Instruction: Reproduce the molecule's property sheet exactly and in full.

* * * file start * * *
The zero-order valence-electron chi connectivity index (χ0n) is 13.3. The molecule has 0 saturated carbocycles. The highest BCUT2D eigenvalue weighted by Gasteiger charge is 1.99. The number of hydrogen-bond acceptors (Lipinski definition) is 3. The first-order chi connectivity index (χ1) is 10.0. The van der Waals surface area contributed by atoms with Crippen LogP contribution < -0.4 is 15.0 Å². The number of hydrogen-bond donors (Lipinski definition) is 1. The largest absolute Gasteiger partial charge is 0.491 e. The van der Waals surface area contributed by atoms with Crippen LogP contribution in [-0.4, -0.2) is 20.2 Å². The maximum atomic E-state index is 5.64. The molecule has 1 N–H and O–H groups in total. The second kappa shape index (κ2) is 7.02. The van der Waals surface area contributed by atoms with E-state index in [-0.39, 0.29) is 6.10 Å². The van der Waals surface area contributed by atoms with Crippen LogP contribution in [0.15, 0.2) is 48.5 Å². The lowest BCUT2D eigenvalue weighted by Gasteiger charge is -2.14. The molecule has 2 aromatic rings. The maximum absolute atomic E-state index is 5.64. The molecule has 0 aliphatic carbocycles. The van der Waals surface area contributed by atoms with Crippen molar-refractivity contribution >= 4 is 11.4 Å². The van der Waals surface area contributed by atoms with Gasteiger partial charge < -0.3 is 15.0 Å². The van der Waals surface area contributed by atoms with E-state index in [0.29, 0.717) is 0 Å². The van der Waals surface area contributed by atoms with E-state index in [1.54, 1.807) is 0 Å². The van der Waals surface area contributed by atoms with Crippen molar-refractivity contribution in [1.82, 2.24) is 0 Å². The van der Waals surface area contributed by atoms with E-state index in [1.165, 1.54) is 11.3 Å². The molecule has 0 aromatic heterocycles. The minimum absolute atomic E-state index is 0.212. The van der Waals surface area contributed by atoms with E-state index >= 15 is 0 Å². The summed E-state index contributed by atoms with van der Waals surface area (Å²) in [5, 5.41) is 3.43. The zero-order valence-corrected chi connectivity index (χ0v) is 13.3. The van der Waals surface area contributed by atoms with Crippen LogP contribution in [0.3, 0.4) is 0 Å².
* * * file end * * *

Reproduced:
The zero-order valence-electron chi connectivity index (χ0n) is 13.3. The molecule has 0 saturated carbocycles. The highest BCUT2D eigenvalue weighted by Gasteiger charge is 1.99. The number of hydrogen-bond acceptors (Lipinski definition) is 3. The first-order chi connectivity index (χ1) is 10.0. The van der Waals surface area contributed by atoms with Crippen LogP contribution < -0.4 is 15.0 Å². The number of hydrogen-bond donors (Lipinski definition) is 1. The largest absolute Gasteiger partial charge is 0.491 e. The van der Waals surface area contributed by atoms with Crippen LogP contribution in [-0.4, -0.2) is 20.2 Å². The maximum atomic E-state index is 5.64. The molecule has 1 N–H and O–H groups in total. The second kappa shape index (κ2) is 7.02. The van der Waals surface area contributed by atoms with E-state index in [-0.39, 0.29) is 6.10 Å². The van der Waals surface area contributed by atoms with Crippen LogP contribution in [0.15, 0.2) is 48.5 Å². The lowest BCUT2D eigenvalue weighted by Gasteiger charge is -2.14. The molecule has 2 aromatic rings. The maximum absolute atomic E-state index is 5.64. The molecule has 0 aliphatic carbocycles. The van der Waals surface area contributed by atoms with Crippen molar-refractivity contribution >= 4 is 11.4 Å². The van der Waals surface area contributed by atoms with Gasteiger partial charge < -0.3 is 15.0 Å². The van der Waals surface area contributed by atoms with E-state index in [0.29, 0.717) is 0 Å². The van der Waals surface area contributed by atoms with E-state index in [1.54, 1.807) is 0 Å². The van der Waals surface area contributed by atoms with Crippen molar-refractivity contribution in [1.82, 2.24) is 0 Å². The van der Waals surface area contributed by atoms with E-state index in [1.165, 1.54) is 11.3 Å². The molecule has 0 aromatic heterocycles. The minimum absolute atomic E-state index is 0.212. The van der Waals surface area contributed by atoms with E-state index >= 15 is 0 Å². The summed E-state index contributed by atoms with van der Waals surface area (Å²) in [5, 5.41) is 3.43. The zero-order valence-corrected chi connectivity index (χ0v) is 13.3. The van der Waals surface area contributed by atoms with Crippen LogP contribution in [0.3, 0.4) is 0 Å².